In addition, according to another article by Insight Into Diversity, it is estimated that women will finally achieve their share of equal pay in 2059. Women of color, though, such as African American women and Hispanics, won’t reach this milestone until 2124 and 2233, respectively.
In that same article, there are also other examples of unjustified pay. Take for instance one of the most egregious examples of the inequality in January of 2018, where it was revealed that the actor Mark Wahlberg was paid $1.5 million to re-shoot scenes for the movie All the Money in the World, while co-star Michelle Williams was paid less than $1,000. That was 1,500 times less than what Wahlberg was paid.
The inequity extends to more than just the pay. There are other invisible factors that prohibit women from certain positions. Whether this is women being kept from having higher paying jobs, restricting women from having a higher level of power in a job, or denied an opportunity of promotion.
“There is equity in the workforce, not equality,” said senior Conner Mahan. “From what I’ve read, women usually end up choosing the less profitable jobs and education paths. That ends up being a lot of the issue with this subject, because it’s hard to get equal playing ground if the genders don’t take the same paths or equal paths. It’s crazy how seeing things from another viewpoint can change a lot.”
Other voices who have been involved in discussions with students about the global issues in our world today have their own opinion to share.
“I think women have a chance to have an equal opportunity in this day of age because people are more aware,” said social studies teacher Ms. Susan Flad. “Some women are now CEOs, some worked behind the scenes, never getting the recognition. Teachers, regardless of gender, have equal pay for their education and years teaching. When it comes to big corporations, compensation may not be the same for women may be hired in positions formerly assumed by men.”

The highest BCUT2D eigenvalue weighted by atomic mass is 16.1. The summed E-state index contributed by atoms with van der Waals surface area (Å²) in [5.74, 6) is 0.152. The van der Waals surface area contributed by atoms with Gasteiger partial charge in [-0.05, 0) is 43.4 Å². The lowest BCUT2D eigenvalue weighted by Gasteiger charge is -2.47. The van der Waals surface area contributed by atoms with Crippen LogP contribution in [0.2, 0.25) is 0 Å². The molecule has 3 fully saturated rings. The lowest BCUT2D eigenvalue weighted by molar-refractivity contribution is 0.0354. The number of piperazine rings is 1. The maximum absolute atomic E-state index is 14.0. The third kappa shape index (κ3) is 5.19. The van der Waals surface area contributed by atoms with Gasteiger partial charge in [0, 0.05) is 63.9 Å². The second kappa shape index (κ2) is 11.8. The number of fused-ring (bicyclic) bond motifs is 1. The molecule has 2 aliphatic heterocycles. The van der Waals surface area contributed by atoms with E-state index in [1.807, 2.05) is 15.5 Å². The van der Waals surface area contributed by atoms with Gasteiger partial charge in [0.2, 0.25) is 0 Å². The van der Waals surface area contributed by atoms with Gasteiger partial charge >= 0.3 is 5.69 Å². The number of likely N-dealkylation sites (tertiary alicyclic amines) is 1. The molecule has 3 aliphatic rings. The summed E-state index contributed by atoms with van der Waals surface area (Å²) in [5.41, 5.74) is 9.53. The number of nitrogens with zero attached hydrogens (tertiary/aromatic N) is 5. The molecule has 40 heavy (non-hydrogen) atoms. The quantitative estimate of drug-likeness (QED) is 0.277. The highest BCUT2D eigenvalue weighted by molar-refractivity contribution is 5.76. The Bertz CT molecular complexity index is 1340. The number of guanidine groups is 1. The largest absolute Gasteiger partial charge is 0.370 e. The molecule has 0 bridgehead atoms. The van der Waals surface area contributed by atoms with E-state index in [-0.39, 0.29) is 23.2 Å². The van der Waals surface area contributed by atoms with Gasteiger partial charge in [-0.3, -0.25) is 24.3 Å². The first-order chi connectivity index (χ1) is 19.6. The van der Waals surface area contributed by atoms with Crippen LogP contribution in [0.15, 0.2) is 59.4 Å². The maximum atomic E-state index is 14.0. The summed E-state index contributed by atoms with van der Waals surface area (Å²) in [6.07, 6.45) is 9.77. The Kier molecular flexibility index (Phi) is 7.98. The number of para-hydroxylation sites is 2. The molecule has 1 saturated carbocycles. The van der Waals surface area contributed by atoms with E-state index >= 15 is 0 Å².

With all these statistics and barriers, as well as other responsibilities like being mothers and raising their own children with or without a father, the discrimination women face is undeniable. The facts and statistics prove it.
However, there are several instances where things have improved for women. For instance, over the last 20 years, over eight countries have given the greenlight in having paid parential leave for pregnant wives. More and more women entrepreneurs have begun to run their own businesses, especially in places such as Nigeria and Uganda in Africa, and almost twice as many women hold political office today compared to 1995. However, there is still an overwhelming minority since women occupy only 22% of seats in national legislatures compared to 12% in 1997.
While the plight of women has improved in many ways, the bottom line is that it is not enough. The fact that women still are still treated unfairly in terms of money and morality is unjust and even unconstitutional. The time for that to change is now — not in 2159, 2124, or 2233.